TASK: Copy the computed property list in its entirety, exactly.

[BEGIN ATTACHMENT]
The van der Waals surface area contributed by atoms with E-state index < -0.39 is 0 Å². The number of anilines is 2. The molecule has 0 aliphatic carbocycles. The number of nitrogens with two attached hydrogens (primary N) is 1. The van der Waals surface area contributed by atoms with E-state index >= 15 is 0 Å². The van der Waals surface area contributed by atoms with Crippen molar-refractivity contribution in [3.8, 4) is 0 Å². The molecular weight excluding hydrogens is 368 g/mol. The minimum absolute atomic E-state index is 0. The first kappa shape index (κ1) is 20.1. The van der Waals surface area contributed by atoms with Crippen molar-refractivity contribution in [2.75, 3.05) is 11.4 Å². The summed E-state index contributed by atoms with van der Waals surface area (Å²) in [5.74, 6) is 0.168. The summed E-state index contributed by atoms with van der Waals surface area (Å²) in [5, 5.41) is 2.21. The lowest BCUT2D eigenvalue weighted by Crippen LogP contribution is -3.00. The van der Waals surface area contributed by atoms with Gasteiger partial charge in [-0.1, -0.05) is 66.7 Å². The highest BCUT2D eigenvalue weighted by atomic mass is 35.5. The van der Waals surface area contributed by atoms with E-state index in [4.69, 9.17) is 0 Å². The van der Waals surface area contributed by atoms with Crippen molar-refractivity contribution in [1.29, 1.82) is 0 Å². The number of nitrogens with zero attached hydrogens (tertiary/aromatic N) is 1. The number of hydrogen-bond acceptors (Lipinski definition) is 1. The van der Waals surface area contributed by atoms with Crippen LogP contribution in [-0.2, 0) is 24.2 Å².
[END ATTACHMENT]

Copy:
The van der Waals surface area contributed by atoms with E-state index < -0.39 is 0 Å². The number of anilines is 2. The molecule has 0 aliphatic carbocycles. The number of nitrogens with two attached hydrogens (primary N) is 1. The van der Waals surface area contributed by atoms with E-state index >= 15 is 0 Å². The van der Waals surface area contributed by atoms with Crippen molar-refractivity contribution in [3.8, 4) is 0 Å². The molecular weight excluding hydrogens is 368 g/mol. The minimum absolute atomic E-state index is 0. The first kappa shape index (κ1) is 20.1. The van der Waals surface area contributed by atoms with Crippen molar-refractivity contribution in [2.75, 3.05) is 11.4 Å². The summed E-state index contributed by atoms with van der Waals surface area (Å²) in [5.74, 6) is 0.168. The summed E-state index contributed by atoms with van der Waals surface area (Å²) in [5, 5.41) is 2.21. The lowest BCUT2D eigenvalue weighted by Crippen LogP contribution is -3.00. The van der Waals surface area contributed by atoms with Gasteiger partial charge in [-0.1, -0.05) is 66.7 Å². The highest BCUT2D eigenvalue weighted by atomic mass is 35.5. The van der Waals surface area contributed by atoms with E-state index in [4.69, 9.17) is 0 Å². The van der Waals surface area contributed by atoms with Crippen molar-refractivity contribution in [1.29, 1.82) is 0 Å². The number of nitrogens with zero attached hydrogens (tertiary/aromatic N) is 1. The number of hydrogen-bond acceptors (Lipinski definition) is 1. The van der Waals surface area contributed by atoms with Crippen LogP contribution in [-0.2, 0) is 24.2 Å².